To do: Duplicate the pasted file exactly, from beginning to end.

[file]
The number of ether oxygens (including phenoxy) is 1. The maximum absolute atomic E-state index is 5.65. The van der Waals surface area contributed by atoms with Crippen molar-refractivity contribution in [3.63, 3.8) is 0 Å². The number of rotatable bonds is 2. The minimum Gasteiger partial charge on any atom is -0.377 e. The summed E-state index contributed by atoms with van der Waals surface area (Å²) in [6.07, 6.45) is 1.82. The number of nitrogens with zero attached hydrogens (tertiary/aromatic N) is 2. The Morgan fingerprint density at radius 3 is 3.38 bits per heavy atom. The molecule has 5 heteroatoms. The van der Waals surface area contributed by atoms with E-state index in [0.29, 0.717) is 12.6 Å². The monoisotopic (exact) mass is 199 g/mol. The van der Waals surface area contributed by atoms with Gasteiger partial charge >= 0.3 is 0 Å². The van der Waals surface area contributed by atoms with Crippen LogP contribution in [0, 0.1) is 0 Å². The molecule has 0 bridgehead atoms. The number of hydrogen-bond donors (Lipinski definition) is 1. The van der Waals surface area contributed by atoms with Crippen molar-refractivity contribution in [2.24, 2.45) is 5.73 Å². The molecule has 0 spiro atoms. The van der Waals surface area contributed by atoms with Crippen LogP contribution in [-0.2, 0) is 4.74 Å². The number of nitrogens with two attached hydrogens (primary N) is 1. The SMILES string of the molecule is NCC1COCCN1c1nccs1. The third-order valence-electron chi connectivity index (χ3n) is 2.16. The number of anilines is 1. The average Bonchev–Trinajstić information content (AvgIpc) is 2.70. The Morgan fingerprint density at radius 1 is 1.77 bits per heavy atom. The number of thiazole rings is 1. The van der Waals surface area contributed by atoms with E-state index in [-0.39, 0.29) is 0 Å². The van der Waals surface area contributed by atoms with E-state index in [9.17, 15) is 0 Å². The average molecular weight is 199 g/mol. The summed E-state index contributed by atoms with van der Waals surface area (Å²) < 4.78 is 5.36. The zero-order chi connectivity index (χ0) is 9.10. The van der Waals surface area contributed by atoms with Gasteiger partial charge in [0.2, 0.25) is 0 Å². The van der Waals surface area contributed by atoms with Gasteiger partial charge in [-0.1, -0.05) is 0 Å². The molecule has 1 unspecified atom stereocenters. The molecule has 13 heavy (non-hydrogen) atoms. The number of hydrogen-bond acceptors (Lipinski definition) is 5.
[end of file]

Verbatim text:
The number of ether oxygens (including phenoxy) is 1. The maximum absolute atomic E-state index is 5.65. The van der Waals surface area contributed by atoms with Crippen molar-refractivity contribution in [3.63, 3.8) is 0 Å². The number of rotatable bonds is 2. The minimum Gasteiger partial charge on any atom is -0.377 e. The summed E-state index contributed by atoms with van der Waals surface area (Å²) in [6.07, 6.45) is 1.82. The number of nitrogens with zero attached hydrogens (tertiary/aromatic N) is 2. The Morgan fingerprint density at radius 3 is 3.38 bits per heavy atom. The molecule has 5 heteroatoms. The van der Waals surface area contributed by atoms with E-state index in [0.29, 0.717) is 12.6 Å². The monoisotopic (exact) mass is 199 g/mol. The van der Waals surface area contributed by atoms with Gasteiger partial charge >= 0.3 is 0 Å². The van der Waals surface area contributed by atoms with Crippen LogP contribution in [0, 0.1) is 0 Å². The molecule has 0 bridgehead atoms. The number of hydrogen-bond donors (Lipinski definition) is 1. The van der Waals surface area contributed by atoms with Crippen molar-refractivity contribution in [2.24, 2.45) is 5.73 Å². The molecule has 0 spiro atoms. The van der Waals surface area contributed by atoms with Crippen LogP contribution in [-0.2, 0) is 4.74 Å². The number of nitrogens with two attached hydrogens (primary N) is 1. The SMILES string of the molecule is NCC1COCCN1c1nccs1. The third-order valence-electron chi connectivity index (χ3n) is 2.16. The number of anilines is 1. The average Bonchev–Trinajstić information content (AvgIpc) is 2.70. The Morgan fingerprint density at radius 1 is 1.77 bits per heavy atom. The number of thiazole rings is 1. The van der Waals surface area contributed by atoms with E-state index in [-0.39, 0.29) is 0 Å². The van der Waals surface area contributed by atoms with E-state index in [9.17, 15) is 0 Å². The average molecular weight is 199 g/mol. The summed E-state index contributed by atoms with van der Waals surface area (Å²) < 4.78 is 5.36. The zero-order chi connectivity index (χ0) is 9.10. The van der Waals surface area contributed by atoms with Gasteiger partial charge in [0.2, 0.25) is 0 Å². The van der Waals surface area contributed by atoms with Gasteiger partial charge in [-0.1, -0.05) is 0 Å². The molecule has 1 unspecified atom stereocenters. The molecule has 13 heavy (non-hydrogen) atoms. The number of hydrogen-bond acceptors (Lipinski definition) is 5.